Auto Pay discount: If you make monthly principal and interest payments by an automatic, monthly deduction from a savings or checking account, your rate will be reduced by one quarter of one percent (0.25%) for so long as you continue to make automatic, electronic monthly payments. This benefit is suspended during periods of deferment and forbearance.
The information provided on this page is updated as of 08/21/18. Earnest reserves the right to change, pause, or terminate product offerings at any time without notice. Earnest loans are originated by Earnest Operations LLC. California Finance Lender License 6054788. NMLS # 1204917. Earnest Operations LLC is located at 302 2nd Street, Suite 401N, San Francisco, CA 94107. Terms and Conditions apply. Visit https://www.earnest.com/terms-of-service, email us at firstname.lastname@example.org, or call 888-601-2801 for more information on ourstudent loan refinance product.
© 2018 Earnest LLC. All rights reserved. Earnest LLC and its subsidiaries, including Earnest Operations LLC, are not sponsored by or agencies of the United States of America.
2 Important Disclosures for Laurel Road.
Laurel Road Disclosures
APR stands for “Annual Percentage Rate.” Rates listed include a 0.25% EFT discount, for automatic payments made from a checking or savings account. Interest rates as of 11/8/2018. Rates subject to change.
Variable rate options consist of a range from 3.27% per year to 6.09% per year for a 5-year term, 4.64% per year to 6.14% per year for a 7-year term, 4.69% per year to 6.19% per year for a 10-year term, 4.94% per year to 6.44% per year for a 15-year term, or 5.19% per year to 6.69% per year for a 20-year term, with no origination fees. APR is subject to increase after consummation. The variable interest rate will change on the first day of every month (“Change Date”) if the Current Index changes. The variable interest rates are based on a Current Index, which is the 1-month London Interbank Offered Rate (LIBOR) (currency in US dollars), as published on The Wall Street Journal’s website. The variable interest rates and Annual Percentage Rate (APR) will increase or decrease when the 1-month LIBOR index changes. The variable interest rates are calculated by adding a margin ranging from 0.98% to 3.80% for the 5-year term loan, 2.35% to 3.85% for the 7-year term loan, 2.40% to 3.90% for the 10-year term loan, 2.65% to 4.15% for the 15-year term loan, and 2.90% to 4.40% for the 20-year term loan, respectively, to the 1-month LIBOR index published on the 25th day of each month immediately preceding each “Change Date,” as defined above, rounded to two decimal places, with no origination fees. If the 25th day of the month is not a business day or is a US federal holiday, the reference date will be the most recent date preceding the 25th day of the month that is a business day. The monthly payment for a sample $10,000 loan at a range of 3.27% per year to 6.09% per year for a 5-year term would be from $180.89 to $193.75. The monthly payment for a sample $10,000 loan at a range of 4.64% per year to 6.14% per year for a 7-year term would be from $139.65 to $146.76. The monthly payment for a sample $10,000 loan at a range of 4.69% per year to 6.19% per year for a 10-year term would be from $104.56 to $111.98. The monthly payment for a sample $10,000 loan at a range of 4.94% per year to 6.44% per year for a 15-year term would be from $78.77 to $86.78. The monthly payment for a sample $10,000 loan at a range of 5.19% per year to 6.69% per year for a 20-year term would be from $67.05 to $75.68.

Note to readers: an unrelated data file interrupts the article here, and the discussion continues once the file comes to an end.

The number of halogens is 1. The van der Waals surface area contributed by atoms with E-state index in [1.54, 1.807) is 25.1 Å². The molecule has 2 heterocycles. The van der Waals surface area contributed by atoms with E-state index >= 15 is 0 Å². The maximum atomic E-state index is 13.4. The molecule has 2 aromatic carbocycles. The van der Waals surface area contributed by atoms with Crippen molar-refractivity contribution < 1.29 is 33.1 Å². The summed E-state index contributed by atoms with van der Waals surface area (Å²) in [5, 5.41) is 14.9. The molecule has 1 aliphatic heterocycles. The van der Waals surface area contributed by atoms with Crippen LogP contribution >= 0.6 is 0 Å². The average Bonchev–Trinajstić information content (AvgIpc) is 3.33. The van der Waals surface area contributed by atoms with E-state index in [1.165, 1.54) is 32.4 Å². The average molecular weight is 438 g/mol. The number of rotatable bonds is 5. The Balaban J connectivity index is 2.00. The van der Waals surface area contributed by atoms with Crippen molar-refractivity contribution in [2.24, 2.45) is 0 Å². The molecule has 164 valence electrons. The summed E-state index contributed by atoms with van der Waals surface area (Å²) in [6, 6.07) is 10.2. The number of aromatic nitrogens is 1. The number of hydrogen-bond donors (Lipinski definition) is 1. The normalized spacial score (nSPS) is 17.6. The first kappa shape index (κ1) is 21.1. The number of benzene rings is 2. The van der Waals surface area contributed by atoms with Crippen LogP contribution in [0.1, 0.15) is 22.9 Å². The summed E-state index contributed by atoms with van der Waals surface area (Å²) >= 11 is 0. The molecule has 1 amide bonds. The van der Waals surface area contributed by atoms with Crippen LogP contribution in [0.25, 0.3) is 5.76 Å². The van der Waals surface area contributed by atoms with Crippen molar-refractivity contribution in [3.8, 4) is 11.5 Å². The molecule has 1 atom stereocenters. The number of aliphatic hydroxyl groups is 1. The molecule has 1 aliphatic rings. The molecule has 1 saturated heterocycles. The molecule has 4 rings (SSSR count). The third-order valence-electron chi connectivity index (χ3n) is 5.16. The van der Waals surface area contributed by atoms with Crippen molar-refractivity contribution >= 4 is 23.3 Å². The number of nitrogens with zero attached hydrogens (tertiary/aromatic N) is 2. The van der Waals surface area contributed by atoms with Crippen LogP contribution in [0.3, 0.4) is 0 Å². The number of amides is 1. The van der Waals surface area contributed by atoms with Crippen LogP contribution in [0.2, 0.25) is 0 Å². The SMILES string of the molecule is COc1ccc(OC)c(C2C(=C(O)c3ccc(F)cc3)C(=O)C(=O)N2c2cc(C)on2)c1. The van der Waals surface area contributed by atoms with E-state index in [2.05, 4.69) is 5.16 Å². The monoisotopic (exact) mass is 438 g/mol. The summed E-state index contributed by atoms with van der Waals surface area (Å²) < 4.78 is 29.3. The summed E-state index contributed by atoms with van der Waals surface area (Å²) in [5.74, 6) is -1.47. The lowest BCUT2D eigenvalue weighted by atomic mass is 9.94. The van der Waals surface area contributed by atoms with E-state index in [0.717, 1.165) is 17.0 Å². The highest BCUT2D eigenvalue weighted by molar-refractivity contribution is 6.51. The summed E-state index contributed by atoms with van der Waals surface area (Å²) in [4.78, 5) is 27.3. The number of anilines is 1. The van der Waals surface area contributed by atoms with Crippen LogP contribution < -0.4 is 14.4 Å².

However, if the borrower chooses to make monthly payments automatically by electronic funds transfer (EFT) from a bank account, the variable rate will decrease by 0.25%, and will increase back up to the regular variable interest rate described in the preceding paragraph if the borrower stops making (or we stop accepting) monthly payments automatically by EFT from the designated borrower’s bank account.
3 Important Disclosures for SoFi.
4 Important Disclosures for LendKey.
Refinancing via LendKey.com is only available for applicants with qualified private education loans from an eligible institution. Loans that were used for exam preparation classes, including, but not limited to, loans for LSAT, MCAT, GMAT, and GRE preparation, are not eligible for refinancing with a lender via LendKey.com. If you currently have any of these exam preparation loans, you should not include them in an application to refinance your student loans on this website. Applicants must be either U.S. citizens or Permanent Residents in an eligible state to qualify for a loan. Certain membership requirements (including the opening of a share account and any applicable association fees in connection with membership) may apply in the event that an applicant wishes to accept a loan offer from a credit union lender. Lenders participating on LendKey.com reserve the right to modify or discontinue the products, terms, and benefits offered on this website at any time without notice. LendKey Technologies, Inc. is not affiliated with, nor does it endorse, any educational institution.
5 Important Disclosures for CommonBond.
6 Important Disclosures for Citizens Bank.
Citizens Bank Disclosures
|2.47% – 6.99%3||Undergrad & Graduate|
|2.47% – 6.30%1||Undergrad & Graduate|
|2.51% – 8.09%4||Undergrad & Graduate|
|3.02% – 6.44%2||Undergrad & Graduate|
|2.48% – 6.25%5||Undergrad & Graduate|
|2.79% – 8.39%6||Undergrad & Graduate|